Will anyone else live with you? Spell out whether friends, lovers, or family members can move in, and if so, what they'll be expected to contribute to the mortgage payment and maintenance expenses. If you're considering buying a vacation getaway, this conversation is extremely important. If you picture your beach cottage as a quiet refuge and your friend has a more-the-merrier party attitude, neither of you will be happy.
When it comes to housekeeping chores and basic home maintenance, you don't want to be the Odd Couple, constantly annoyed with each other's habits. If your Oscar-like pal is perfectly content to pay for a housekeeper, will that satisfy your inner Felix? Will it drive you crazy when she lets the laundry pile up? Whether you'd rather do-it-yourself or hire a maid, housekeeping is a subject you should discuss before you buy.
This one isn't a deal breaker, but it's still important. You and your friend can go to town decorating your respective bedrooms, but what about the communal living areas—especially if you don't exactly share a decorating aesthetic? Will you be okay with your retro lamp on her period side table? And how will you meld your tastes (and budgets) if you buy furniture together? The same applies to renovation projects. If you're assuming the priority is to tear out the hideous shag carpet in the living room and replace it with a sleek wood floor, will you flip if your housemate insists on redoing the outdated kitchen first?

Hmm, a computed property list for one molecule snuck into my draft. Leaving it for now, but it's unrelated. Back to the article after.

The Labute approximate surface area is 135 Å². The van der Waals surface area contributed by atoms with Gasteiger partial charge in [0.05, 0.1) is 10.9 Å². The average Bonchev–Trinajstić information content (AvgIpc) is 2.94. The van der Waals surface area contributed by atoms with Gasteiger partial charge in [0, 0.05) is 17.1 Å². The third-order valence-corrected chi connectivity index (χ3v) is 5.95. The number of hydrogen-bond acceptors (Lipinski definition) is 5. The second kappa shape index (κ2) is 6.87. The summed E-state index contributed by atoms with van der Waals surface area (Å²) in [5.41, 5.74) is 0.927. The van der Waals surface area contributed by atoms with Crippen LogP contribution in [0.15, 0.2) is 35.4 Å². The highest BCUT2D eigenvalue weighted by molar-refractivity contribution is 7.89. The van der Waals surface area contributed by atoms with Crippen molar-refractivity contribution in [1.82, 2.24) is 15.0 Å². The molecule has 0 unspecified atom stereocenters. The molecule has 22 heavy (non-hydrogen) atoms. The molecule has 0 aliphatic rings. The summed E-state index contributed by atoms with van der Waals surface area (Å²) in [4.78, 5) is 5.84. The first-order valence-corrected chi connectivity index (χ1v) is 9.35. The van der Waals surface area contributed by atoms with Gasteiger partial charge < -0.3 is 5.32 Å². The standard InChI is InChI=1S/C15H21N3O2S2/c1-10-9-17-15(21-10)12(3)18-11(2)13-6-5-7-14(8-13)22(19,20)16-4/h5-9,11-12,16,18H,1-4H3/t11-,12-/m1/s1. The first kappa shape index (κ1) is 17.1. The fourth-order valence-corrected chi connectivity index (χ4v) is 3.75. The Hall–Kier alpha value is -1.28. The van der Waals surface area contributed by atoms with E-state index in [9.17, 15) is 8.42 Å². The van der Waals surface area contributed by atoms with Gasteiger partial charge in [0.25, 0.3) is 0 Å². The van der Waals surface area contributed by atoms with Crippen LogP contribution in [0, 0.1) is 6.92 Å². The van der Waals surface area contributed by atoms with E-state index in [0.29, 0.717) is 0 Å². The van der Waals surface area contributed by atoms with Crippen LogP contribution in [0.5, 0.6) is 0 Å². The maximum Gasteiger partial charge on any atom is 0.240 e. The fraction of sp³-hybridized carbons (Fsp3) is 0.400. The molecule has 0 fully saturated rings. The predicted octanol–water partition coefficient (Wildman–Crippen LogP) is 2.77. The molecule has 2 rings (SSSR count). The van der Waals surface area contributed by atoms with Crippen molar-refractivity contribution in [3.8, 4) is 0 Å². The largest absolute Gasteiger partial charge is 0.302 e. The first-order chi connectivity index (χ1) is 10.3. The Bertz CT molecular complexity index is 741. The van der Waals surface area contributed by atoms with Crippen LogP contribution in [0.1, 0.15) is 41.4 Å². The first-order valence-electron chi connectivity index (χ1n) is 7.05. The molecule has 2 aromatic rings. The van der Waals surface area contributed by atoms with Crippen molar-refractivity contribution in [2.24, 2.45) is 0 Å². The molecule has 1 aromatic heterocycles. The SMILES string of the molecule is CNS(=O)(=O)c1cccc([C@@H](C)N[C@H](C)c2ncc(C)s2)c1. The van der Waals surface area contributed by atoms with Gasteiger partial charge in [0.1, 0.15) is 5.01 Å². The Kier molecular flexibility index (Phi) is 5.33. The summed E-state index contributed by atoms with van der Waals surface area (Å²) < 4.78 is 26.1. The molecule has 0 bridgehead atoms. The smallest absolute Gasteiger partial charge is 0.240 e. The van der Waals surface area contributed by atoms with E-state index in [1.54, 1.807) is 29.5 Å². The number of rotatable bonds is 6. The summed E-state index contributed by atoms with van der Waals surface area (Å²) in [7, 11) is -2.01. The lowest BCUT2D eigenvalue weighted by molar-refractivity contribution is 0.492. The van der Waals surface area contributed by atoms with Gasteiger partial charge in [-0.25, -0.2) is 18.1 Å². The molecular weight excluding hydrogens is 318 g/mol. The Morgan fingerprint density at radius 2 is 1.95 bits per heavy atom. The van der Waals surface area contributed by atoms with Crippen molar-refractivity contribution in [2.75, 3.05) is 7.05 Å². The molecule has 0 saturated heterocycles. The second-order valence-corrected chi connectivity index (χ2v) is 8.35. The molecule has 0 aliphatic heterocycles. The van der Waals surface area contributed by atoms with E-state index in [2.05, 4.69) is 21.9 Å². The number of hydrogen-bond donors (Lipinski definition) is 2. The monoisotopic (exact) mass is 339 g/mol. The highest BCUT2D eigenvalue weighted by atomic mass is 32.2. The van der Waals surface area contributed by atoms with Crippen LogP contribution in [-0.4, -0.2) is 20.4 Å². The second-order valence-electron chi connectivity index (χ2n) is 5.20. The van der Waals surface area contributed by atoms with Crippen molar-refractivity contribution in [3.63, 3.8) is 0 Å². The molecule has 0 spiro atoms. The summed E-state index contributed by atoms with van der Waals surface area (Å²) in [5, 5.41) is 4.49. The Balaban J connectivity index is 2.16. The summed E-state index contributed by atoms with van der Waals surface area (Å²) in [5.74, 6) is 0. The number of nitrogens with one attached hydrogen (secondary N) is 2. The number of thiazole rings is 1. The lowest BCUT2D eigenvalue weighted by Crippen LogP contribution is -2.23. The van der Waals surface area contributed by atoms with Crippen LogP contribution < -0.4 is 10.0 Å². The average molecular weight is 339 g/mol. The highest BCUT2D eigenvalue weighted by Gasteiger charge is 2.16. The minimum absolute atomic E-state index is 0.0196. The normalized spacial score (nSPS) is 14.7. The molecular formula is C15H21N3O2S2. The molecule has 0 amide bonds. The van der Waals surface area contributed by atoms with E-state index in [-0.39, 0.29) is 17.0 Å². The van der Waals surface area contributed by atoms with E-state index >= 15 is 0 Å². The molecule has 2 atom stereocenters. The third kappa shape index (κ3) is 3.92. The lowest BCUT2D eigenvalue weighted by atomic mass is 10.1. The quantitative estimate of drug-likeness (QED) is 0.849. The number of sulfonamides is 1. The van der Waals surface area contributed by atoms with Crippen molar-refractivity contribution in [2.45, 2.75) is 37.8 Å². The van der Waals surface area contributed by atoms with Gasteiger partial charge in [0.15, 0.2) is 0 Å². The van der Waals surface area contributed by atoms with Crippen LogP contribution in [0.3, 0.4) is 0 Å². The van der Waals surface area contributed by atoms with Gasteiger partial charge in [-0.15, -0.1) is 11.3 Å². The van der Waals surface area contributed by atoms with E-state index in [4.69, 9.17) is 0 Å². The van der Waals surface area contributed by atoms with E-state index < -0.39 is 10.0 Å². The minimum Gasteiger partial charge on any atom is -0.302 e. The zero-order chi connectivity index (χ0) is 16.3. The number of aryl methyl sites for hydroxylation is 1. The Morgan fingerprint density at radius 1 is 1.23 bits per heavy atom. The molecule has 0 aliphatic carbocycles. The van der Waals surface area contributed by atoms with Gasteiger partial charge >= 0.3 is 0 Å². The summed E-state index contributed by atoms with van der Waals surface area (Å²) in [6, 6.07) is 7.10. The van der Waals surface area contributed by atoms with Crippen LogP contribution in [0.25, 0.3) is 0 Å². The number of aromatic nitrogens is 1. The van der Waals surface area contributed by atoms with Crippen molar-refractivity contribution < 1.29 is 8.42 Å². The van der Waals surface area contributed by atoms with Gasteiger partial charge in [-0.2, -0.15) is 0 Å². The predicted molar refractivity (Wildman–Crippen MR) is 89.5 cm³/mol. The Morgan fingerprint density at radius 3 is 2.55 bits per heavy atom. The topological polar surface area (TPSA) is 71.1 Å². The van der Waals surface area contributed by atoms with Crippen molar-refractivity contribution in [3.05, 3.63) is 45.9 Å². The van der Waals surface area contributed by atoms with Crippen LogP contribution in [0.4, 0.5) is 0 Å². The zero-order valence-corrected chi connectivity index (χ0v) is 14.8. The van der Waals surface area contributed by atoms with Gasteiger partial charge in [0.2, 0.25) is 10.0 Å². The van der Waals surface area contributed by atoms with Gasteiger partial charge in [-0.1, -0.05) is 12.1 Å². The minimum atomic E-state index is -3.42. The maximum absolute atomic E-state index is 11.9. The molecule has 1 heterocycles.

You each need to guarantee that you'll always be prepared to cover your share of the bills. The best way to do this is to create a joint checking account for all housing costs. Every month, two weeks before the bills are due, you and your housemate must deposit your respective shares into the account. I suggest setting up direct deposit from your personal savings or checking accounts into the joint account—that way, neither of you can claim forgetfulness or a "bad" month. Then, on an appointed day, sit down together and pay the bills online.
Consider some crucial what-ifs: What if you quit your job? What if your friend gets laid off? What if the roof springs a really expensive leak? Do you each have ample emergency cash funds to cover your share of the housing costs?
Ideally, your savings should cover eight months of living expenses.
Before you move in together, you need to know how you'll end your housing relationship. Let's say one of you decides to take a job across the country. Or the other meets the love of her life. Or there's a major falling-out. Be sure to ask your lawyer to draw up an agreement spelling out what will happen if one of you decides to move. Will you both sell and split the proceeds? Will the partner who's leaving allow the other a grace period to come up with the cash to buy her out? How many months' notice must be given?
This is a touchy topic—the reason you're buying together in the first place is because neither of you can afford to go it alone. What's the game plan for a split-up?
I think you get the idea. Doubling up can be a terrific way for you and a friend or relative to make the dream of owning a house a reality. By working out the potential problems before you buy, you can make sure it will be home, sweet home, for both of you.
More from Suze Orman